The president of the Association of Secondary Teachers, Ireland has said substantial progress on safety in schools is needed to avoid industrial action.
This week, ASTI members voted in favour of industrial action up to strike action, in pursuit of wider safeguards to protect teachers from Covid-19 in schools, as well as equal pay.
ASTI president Ann Piggott said further progress would be needed to ensure schools are safe and therefore avoid industrial action, including adequate testing and test turnaround times, a redefinition of close contacts, IT resources for students and teachers to facilitate continuity of learning, and reasonable accommodations for teachers in the "high risk" category.
"We need much more progress in order to get to the point where teachers believe that the safety of students and teachers is being prioritised during this pandemic," she said.
At the Standing Committee meeting, it was reported that there has been improved engagement with the Department of Education and NPHET, and a number of clarifications have been provided.
The ASTI will regularly review progress as engagement continues, it said.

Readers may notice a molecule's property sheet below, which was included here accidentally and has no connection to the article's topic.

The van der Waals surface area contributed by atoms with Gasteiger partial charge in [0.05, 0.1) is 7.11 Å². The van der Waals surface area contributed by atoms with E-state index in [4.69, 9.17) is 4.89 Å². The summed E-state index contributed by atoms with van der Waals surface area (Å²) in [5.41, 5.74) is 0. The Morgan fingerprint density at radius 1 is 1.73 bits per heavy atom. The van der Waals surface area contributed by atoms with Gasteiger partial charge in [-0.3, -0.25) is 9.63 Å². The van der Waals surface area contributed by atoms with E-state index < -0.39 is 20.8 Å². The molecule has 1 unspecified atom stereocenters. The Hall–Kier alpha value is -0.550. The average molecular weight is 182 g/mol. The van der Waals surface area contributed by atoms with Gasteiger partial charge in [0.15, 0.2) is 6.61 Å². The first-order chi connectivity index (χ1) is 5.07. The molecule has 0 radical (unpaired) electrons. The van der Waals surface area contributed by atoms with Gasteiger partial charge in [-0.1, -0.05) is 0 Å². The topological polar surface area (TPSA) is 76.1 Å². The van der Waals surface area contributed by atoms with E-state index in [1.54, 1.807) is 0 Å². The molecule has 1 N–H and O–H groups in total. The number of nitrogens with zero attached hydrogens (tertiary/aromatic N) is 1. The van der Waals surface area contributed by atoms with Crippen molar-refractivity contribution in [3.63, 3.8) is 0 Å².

In a separate ballot, ASTI members voted to take industrial action for equal pay for equal work, to be taken in conjunction with one or both of the other teacher unions.
The meeting decided that the ASTI will contact the other teacher unions, the INTO and TUI, with a view to seeking a combined effort "to bring an end to the scandal of pay inequality".
"The current teacher shortage crisis is a result of an unfair pay gap that cannot be allowed to continue," said Ms Piggott.
"Teachers affected are on a different pay scale than their colleagues for their entire career. This destructive policy has caused a drop in morale and has exacerbated a recruitment and retention crisis in second-level teaching. We will be seeking to work with the INTO and the TUI to end pay inequality," she said.
In a statement this evening, the Department of Education said that Covid-19 response plans in schools have been "very effective" in suppressing the transmission of the virus.
It said public health officials continue to affirm that schools are safe places for staff and students.
In response to the statement from the ASTI, the Department said it is facilitating ongoing engagement with union representatives, school management and public health officials.
It said schools are not key drivers of Covid-19 in the community, and that positivity rates are testing and positivity rates are 2.7% in primary schools and 2.1% in secondary schools. This compares to a national rate of 10%.
The Department said: "In instances where a school class or year group has to isolate for 14 days due to Covid-19, the Department is working with stakeholders to ensure that continuity of teaching and learning takes place.
"This includes advising schools to provide access to school-owned devices for students or teachers where this is a barrier.
"ICT funding of €50m was provided to schools earlier this year and schools were advised to use this funding to purchase additional devices if required."
Schools will reopen on Monday after the mid-term break.